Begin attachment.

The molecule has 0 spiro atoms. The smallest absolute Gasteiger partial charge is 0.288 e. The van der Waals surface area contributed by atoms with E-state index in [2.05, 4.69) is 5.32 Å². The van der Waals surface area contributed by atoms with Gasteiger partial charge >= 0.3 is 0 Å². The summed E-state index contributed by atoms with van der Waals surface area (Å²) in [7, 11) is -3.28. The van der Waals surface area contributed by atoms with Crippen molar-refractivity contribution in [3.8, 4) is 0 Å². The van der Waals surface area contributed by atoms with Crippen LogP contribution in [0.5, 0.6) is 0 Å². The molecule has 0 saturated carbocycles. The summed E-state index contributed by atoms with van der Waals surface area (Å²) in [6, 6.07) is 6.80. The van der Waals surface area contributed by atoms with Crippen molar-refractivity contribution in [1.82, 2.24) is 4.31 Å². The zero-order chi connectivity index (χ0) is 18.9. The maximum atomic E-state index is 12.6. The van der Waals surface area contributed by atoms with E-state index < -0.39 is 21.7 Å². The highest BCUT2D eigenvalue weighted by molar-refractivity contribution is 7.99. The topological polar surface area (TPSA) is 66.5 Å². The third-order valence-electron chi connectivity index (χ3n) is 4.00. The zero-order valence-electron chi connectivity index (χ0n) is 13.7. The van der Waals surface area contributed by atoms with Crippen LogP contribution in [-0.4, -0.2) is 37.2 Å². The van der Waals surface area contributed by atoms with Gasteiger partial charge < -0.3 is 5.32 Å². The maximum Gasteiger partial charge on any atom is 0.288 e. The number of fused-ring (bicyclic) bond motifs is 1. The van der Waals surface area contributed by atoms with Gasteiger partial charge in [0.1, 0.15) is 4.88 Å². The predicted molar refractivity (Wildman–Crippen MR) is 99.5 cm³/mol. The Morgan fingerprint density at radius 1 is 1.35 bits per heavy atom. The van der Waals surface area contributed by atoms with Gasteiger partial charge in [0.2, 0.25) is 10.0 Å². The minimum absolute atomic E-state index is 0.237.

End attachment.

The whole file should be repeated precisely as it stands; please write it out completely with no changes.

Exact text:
The molecule has 0 spiro atoms. The smallest absolute Gasteiger partial charge is 0.288 e. The van der Waals surface area contributed by atoms with E-state index in [2.05, 4.69) is 5.32 Å². The van der Waals surface area contributed by atoms with Gasteiger partial charge >= 0.3 is 0 Å². The summed E-state index contributed by atoms with van der Waals surface area (Å²) in [7, 11) is -3.28. The van der Waals surface area contributed by atoms with Crippen molar-refractivity contribution in [3.8, 4) is 0 Å². The van der Waals surface area contributed by atoms with Crippen LogP contribution in [0.5, 0.6) is 0 Å². The molecule has 0 saturated carbocycles. The summed E-state index contributed by atoms with van der Waals surface area (Å²) in [6, 6.07) is 6.80. The van der Waals surface area contributed by atoms with Crippen molar-refractivity contribution in [1.82, 2.24) is 4.31 Å². The zero-order chi connectivity index (χ0) is 18.9. The maximum atomic E-state index is 12.6. The van der Waals surface area contributed by atoms with E-state index < -0.39 is 21.7 Å². The highest BCUT2D eigenvalue weighted by molar-refractivity contribution is 7.99. The topological polar surface area (TPSA) is 66.5 Å². The third-order valence-electron chi connectivity index (χ3n) is 4.00. The zero-order valence-electron chi connectivity index (χ0n) is 13.7. The van der Waals surface area contributed by atoms with Crippen LogP contribution in [-0.4, -0.2) is 37.2 Å². The van der Waals surface area contributed by atoms with Gasteiger partial charge < -0.3 is 5.32 Å². The maximum Gasteiger partial charge on any atom is 0.288 e. The number of fused-ring (bicyclic) bond motifs is 1. The van der Waals surface area contributed by atoms with Gasteiger partial charge in [0.1, 0.15) is 4.88 Å². The predicted molar refractivity (Wildman–Crippen MR) is 99.5 cm³/mol. The Morgan fingerprint density at radius 1 is 1.35 bits per heavy atom. The van der Waals surface area contributed by atoms with Gasteiger partial charge in [0.2, 0.25) is 10.0 Å². The minimum absolute atomic E-state index is 0.237.